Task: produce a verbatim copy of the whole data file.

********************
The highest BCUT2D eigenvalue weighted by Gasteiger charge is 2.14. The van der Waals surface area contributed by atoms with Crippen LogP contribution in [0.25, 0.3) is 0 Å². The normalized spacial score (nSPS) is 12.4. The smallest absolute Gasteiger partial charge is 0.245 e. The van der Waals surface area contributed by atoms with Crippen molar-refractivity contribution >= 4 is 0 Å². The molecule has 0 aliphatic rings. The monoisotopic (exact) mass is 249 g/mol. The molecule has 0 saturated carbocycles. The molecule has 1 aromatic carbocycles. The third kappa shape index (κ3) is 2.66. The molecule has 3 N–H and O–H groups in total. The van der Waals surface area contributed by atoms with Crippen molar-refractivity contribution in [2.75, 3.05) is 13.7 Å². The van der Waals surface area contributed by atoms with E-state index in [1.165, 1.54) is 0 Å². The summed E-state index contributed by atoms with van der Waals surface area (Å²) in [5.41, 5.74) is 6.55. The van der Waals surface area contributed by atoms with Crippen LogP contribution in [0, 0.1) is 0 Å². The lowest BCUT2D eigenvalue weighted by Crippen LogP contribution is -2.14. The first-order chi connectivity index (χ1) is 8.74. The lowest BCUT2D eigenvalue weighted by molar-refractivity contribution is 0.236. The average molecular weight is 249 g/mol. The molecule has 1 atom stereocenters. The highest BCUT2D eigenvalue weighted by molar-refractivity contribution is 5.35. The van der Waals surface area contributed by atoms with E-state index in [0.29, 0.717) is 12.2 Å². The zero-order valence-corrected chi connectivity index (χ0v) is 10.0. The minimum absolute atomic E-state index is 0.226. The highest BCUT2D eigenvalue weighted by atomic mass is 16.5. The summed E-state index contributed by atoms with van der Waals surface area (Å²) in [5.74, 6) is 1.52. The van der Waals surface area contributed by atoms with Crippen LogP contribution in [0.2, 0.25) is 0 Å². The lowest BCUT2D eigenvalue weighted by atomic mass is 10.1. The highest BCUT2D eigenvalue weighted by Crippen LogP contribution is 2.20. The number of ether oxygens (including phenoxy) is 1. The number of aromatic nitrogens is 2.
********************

The highest BCUT2D eigenvalue weighted by Gasteiger charge is 2.14. The van der Waals surface area contributed by atoms with Crippen LogP contribution in [0.25, 0.3) is 0 Å². The normalized spacial score (nSPS) is 12.4. The smallest absolute Gasteiger partial charge is 0.245 e. The van der Waals surface area contributed by atoms with Crippen molar-refractivity contribution >= 4 is 0 Å². The molecule has 0 aliphatic rings. The monoisotopic (exact) mass is 249 g/mol. The molecule has 0 saturated carbocycles. The molecule has 1 aromatic carbocycles. The third kappa shape index (κ3) is 2.66. The molecule has 3 N–H and O–H groups in total. The van der Waals surface area contributed by atoms with Crippen molar-refractivity contribution in [2.75, 3.05) is 13.7 Å². The van der Waals surface area contributed by atoms with E-state index in [1.165, 1.54) is 0 Å². The summed E-state index contributed by atoms with van der Waals surface area (Å²) in [5.41, 5.74) is 6.55. The van der Waals surface area contributed by atoms with Crippen LogP contribution in [0, 0.1) is 0 Å². The lowest BCUT2D eigenvalue weighted by Crippen LogP contribution is -2.14. The first-order chi connectivity index (χ1) is 8.74. The lowest BCUT2D eigenvalue weighted by molar-refractivity contribution is 0.236. The average molecular weight is 249 g/mol. The molecule has 1 atom stereocenters. The highest BCUT2D eigenvalue weighted by molar-refractivity contribution is 5.35. The van der Waals surface area contributed by atoms with E-state index in [0.29, 0.717) is 12.2 Å². The zero-order valence-corrected chi connectivity index (χ0v) is 10.0. The minimum absolute atomic E-state index is 0.226. The highest BCUT2D eigenvalue weighted by atomic mass is 16.5. The summed E-state index contributed by atoms with van der Waals surface area (Å²) in [5.74, 6) is 1.52. The van der Waals surface area contributed by atoms with Crippen LogP contribution in [0.2, 0.25) is 0 Å². The lowest BCUT2D eigenvalue weighted by atomic mass is 10.1. The highest BCUT2D eigenvalue weighted by Crippen LogP contribution is 2.20. The number of ether oxygens (including phenoxy) is 1. The number of aromatic nitrogens is 2.